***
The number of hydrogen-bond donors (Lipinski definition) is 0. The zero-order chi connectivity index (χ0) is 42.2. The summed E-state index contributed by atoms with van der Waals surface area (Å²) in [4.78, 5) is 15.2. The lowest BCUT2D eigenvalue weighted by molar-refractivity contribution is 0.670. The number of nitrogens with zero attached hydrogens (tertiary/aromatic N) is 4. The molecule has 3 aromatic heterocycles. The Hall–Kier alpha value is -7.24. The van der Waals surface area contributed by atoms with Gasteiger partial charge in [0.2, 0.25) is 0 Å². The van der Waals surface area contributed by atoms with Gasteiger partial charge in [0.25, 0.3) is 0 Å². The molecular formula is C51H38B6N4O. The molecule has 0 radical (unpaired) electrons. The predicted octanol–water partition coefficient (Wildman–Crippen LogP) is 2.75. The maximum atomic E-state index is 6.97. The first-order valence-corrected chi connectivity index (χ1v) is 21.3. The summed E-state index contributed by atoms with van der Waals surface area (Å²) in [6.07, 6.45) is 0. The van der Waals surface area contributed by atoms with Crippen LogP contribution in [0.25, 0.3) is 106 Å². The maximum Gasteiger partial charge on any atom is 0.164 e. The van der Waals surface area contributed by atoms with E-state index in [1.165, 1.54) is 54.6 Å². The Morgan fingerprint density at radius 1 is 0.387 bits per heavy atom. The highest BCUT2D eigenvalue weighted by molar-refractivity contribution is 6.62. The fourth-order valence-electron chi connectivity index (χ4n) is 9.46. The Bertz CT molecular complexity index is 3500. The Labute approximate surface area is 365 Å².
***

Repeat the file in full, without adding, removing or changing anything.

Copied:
The number of hydrogen-bond donors (Lipinski definition) is 0. The zero-order chi connectivity index (χ0) is 42.2. The summed E-state index contributed by atoms with van der Waals surface area (Å²) in [4.78, 5) is 15.2. The lowest BCUT2D eigenvalue weighted by molar-refractivity contribution is 0.670. The number of nitrogens with zero attached hydrogens (tertiary/aromatic N) is 4. The molecule has 3 aromatic heterocycles. The Hall–Kier alpha value is -7.24. The van der Waals surface area contributed by atoms with Gasteiger partial charge in [0.2, 0.25) is 0 Å². The van der Waals surface area contributed by atoms with Gasteiger partial charge in [0.25, 0.3) is 0 Å². The molecular formula is C51H38B6N4O. The molecule has 0 radical (unpaired) electrons. The predicted octanol–water partition coefficient (Wildman–Crippen LogP) is 2.75. The maximum atomic E-state index is 6.97. The first-order valence-corrected chi connectivity index (χ1v) is 21.3. The summed E-state index contributed by atoms with van der Waals surface area (Å²) in [6.07, 6.45) is 0. The van der Waals surface area contributed by atoms with Crippen LogP contribution in [0.25, 0.3) is 106 Å². The maximum Gasteiger partial charge on any atom is 0.164 e. The van der Waals surface area contributed by atoms with E-state index in [1.165, 1.54) is 54.6 Å². The Morgan fingerprint density at radius 1 is 0.387 bits per heavy atom. The highest BCUT2D eigenvalue weighted by molar-refractivity contribution is 6.62. The fourth-order valence-electron chi connectivity index (χ4n) is 9.46. The Bertz CT molecular complexity index is 3500. The Labute approximate surface area is 365 Å².